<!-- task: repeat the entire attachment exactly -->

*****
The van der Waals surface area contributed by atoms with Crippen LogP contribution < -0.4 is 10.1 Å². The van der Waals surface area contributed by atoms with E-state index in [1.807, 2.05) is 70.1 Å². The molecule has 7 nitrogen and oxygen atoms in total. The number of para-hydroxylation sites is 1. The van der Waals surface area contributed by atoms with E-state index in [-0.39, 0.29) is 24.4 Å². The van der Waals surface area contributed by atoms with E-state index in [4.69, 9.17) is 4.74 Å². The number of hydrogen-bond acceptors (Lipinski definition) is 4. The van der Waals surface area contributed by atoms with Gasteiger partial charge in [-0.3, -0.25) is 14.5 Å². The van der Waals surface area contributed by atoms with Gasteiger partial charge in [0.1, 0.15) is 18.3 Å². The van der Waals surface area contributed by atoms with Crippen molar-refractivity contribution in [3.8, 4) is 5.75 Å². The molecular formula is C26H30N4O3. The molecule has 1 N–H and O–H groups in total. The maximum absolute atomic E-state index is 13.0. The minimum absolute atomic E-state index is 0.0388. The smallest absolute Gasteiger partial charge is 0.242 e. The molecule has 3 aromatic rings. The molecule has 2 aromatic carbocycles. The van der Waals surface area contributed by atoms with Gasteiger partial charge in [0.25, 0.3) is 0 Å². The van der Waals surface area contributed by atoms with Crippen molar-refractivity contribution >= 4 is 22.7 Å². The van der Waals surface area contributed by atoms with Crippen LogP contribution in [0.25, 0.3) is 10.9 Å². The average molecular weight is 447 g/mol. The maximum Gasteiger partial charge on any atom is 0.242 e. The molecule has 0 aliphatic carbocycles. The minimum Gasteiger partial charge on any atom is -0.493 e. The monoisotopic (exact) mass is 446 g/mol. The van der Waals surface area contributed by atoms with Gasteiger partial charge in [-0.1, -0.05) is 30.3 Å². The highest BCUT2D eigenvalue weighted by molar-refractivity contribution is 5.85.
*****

The van der Waals surface area contributed by atoms with Crippen LogP contribution < -0.4 is 10.1 Å². The van der Waals surface area contributed by atoms with E-state index in [1.807, 2.05) is 70.1 Å². The molecule has 7 nitrogen and oxygen atoms in total. The number of para-hydroxylation sites is 1. The van der Waals surface area contributed by atoms with E-state index in [-0.39, 0.29) is 24.4 Å². The van der Waals surface area contributed by atoms with E-state index in [4.69, 9.17) is 4.74 Å². The number of hydrogen-bond acceptors (Lipinski definition) is 4. The van der Waals surface area contributed by atoms with Gasteiger partial charge in [-0.3, -0.25) is 14.5 Å². The van der Waals surface area contributed by atoms with Gasteiger partial charge in [0.1, 0.15) is 18.3 Å². The van der Waals surface area contributed by atoms with Crippen molar-refractivity contribution in [3.8, 4) is 5.75 Å². The molecular formula is C26H30N4O3. The molecule has 1 N–H and O–H groups in total. The maximum absolute atomic E-state index is 13.0. The minimum absolute atomic E-state index is 0.0388. The smallest absolute Gasteiger partial charge is 0.242 e. The molecule has 3 aromatic rings. The molecule has 2 aromatic carbocycles. The van der Waals surface area contributed by atoms with Gasteiger partial charge in [0.25, 0.3) is 0 Å². The van der Waals surface area contributed by atoms with Crippen molar-refractivity contribution >= 4 is 22.7 Å². The van der Waals surface area contributed by atoms with Crippen LogP contribution in [0.25, 0.3) is 10.9 Å². The average molecular weight is 447 g/mol. The maximum Gasteiger partial charge on any atom is 0.242 e. The molecule has 0 aliphatic carbocycles. The minimum Gasteiger partial charge on any atom is -0.493 e. The monoisotopic (exact) mass is 446 g/mol. The van der Waals surface area contributed by atoms with Gasteiger partial charge in [-0.1, -0.05) is 30.3 Å². The highest BCUT2D eigenvalue weighted by molar-refractivity contribution is 5.85.